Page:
The Importance of Coral Reefs
Coral reefs are a precious resource in the ocean because of their beauty and biodiversity. Coral reefs provide shelter for a wide variety of marine life, they provide humans with recreation, they are a valuable source of organisms for potential medicines, they create sand for beaches, and serve as a buffer for shorelines. Coral reefs are built by millions of coral polyps, small colonial animals resembling overturned jellyfish that use excess carbon dioxide in the water from the atmosphere and turn it into limestone.
Corals are in fact animals that fall under the phylum Cnidaria and the class Anthozoa. They are relatives of jellyfish and anemones. Corals can exist as individual polyps, or in colonies and communities that contain hundreds to hundreds of thousands of polyps. For example, brain corals consist of colonies of many individual polyps; each individual polyp averages 1-3 mm in diameter. Corals can be divided into two groups: hard coral and soft coral. Hard corals, also known as stony coral, produce a rigid skeleton made of calcium carbonate (CaCO3) in crystal form called aragonite, with reef-building capabilities. Alternatively, soft corals, including sea fans, do not produce a rigid calcium carbonate skeleton and do not form reefs, though they may be present in a reef ecosystem.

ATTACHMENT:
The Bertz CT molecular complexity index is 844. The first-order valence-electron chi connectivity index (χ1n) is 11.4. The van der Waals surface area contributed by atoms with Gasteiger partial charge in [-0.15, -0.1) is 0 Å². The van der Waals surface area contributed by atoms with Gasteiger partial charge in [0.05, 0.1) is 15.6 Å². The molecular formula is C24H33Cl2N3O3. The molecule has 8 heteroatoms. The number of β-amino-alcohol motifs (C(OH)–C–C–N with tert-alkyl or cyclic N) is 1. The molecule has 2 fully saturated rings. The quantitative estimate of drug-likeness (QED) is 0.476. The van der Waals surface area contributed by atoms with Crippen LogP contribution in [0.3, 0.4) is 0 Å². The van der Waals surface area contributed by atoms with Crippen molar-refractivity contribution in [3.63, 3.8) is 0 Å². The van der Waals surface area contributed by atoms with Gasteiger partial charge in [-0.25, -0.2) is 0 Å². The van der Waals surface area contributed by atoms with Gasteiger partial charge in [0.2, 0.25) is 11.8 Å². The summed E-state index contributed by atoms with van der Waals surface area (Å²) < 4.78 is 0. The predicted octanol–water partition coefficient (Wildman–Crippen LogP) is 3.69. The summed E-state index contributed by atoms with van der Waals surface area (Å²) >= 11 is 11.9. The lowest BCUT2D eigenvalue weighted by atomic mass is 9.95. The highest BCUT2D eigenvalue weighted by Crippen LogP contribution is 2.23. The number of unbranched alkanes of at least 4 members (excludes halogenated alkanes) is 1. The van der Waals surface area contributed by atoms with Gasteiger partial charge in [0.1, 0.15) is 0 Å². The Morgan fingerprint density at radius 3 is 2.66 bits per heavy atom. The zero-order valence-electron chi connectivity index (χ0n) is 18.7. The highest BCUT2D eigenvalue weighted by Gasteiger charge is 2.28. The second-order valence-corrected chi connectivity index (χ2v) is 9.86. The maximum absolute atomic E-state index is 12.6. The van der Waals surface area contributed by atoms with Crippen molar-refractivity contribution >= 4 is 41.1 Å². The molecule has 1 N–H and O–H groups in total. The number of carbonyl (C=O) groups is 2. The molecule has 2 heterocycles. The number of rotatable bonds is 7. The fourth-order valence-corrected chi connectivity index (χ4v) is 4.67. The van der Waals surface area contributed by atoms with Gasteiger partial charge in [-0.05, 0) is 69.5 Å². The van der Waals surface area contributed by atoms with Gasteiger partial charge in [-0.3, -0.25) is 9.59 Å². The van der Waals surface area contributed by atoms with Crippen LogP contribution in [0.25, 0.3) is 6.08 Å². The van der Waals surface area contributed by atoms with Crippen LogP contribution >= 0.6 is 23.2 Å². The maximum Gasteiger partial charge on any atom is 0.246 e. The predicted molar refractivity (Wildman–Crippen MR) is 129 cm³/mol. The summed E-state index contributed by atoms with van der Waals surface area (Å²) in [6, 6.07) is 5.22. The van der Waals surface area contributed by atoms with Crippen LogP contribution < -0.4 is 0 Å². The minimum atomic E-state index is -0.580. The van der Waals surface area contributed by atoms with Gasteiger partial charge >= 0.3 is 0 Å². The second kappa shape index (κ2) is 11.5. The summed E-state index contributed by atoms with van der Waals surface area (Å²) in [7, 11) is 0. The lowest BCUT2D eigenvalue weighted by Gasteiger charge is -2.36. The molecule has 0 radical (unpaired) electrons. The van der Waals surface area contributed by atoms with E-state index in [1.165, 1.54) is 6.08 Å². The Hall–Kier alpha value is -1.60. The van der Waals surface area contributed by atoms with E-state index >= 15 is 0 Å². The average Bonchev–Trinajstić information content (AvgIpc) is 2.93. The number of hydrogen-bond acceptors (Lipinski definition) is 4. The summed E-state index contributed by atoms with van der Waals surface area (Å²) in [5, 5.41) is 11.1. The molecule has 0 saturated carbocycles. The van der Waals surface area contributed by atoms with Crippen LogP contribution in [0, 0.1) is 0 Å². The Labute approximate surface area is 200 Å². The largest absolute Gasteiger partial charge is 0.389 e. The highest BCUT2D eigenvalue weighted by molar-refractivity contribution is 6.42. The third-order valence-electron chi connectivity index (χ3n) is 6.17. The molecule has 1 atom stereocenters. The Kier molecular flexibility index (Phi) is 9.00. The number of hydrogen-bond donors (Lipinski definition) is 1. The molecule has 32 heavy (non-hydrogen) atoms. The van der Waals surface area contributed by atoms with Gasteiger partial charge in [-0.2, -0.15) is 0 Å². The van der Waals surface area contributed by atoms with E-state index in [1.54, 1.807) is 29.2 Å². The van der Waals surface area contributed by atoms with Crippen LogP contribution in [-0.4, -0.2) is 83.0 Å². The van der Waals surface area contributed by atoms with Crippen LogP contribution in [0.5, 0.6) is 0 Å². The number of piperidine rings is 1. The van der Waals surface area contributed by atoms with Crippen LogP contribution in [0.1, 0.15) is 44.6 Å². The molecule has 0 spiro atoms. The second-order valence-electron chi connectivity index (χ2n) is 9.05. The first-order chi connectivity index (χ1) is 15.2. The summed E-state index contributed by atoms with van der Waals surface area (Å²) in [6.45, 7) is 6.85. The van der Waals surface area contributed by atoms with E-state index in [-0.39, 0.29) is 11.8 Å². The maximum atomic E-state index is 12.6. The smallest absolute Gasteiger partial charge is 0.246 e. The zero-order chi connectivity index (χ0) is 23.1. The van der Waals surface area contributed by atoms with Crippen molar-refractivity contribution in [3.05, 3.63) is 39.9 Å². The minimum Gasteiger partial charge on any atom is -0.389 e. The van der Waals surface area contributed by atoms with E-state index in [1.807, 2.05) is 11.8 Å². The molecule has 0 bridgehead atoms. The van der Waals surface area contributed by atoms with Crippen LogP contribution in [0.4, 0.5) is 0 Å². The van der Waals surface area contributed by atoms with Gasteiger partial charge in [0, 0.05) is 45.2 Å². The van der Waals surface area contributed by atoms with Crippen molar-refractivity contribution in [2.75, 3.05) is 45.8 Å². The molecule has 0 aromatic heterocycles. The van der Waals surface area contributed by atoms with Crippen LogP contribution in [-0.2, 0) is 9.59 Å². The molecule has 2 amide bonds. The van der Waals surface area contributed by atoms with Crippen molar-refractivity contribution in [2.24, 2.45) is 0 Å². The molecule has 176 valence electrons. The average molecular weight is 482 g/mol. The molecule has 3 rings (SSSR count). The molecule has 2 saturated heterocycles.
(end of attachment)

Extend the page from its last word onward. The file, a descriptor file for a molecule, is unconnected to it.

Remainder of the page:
Photograph courtesy The Coral Kingdom, Collection/NOAA. (National Geographic)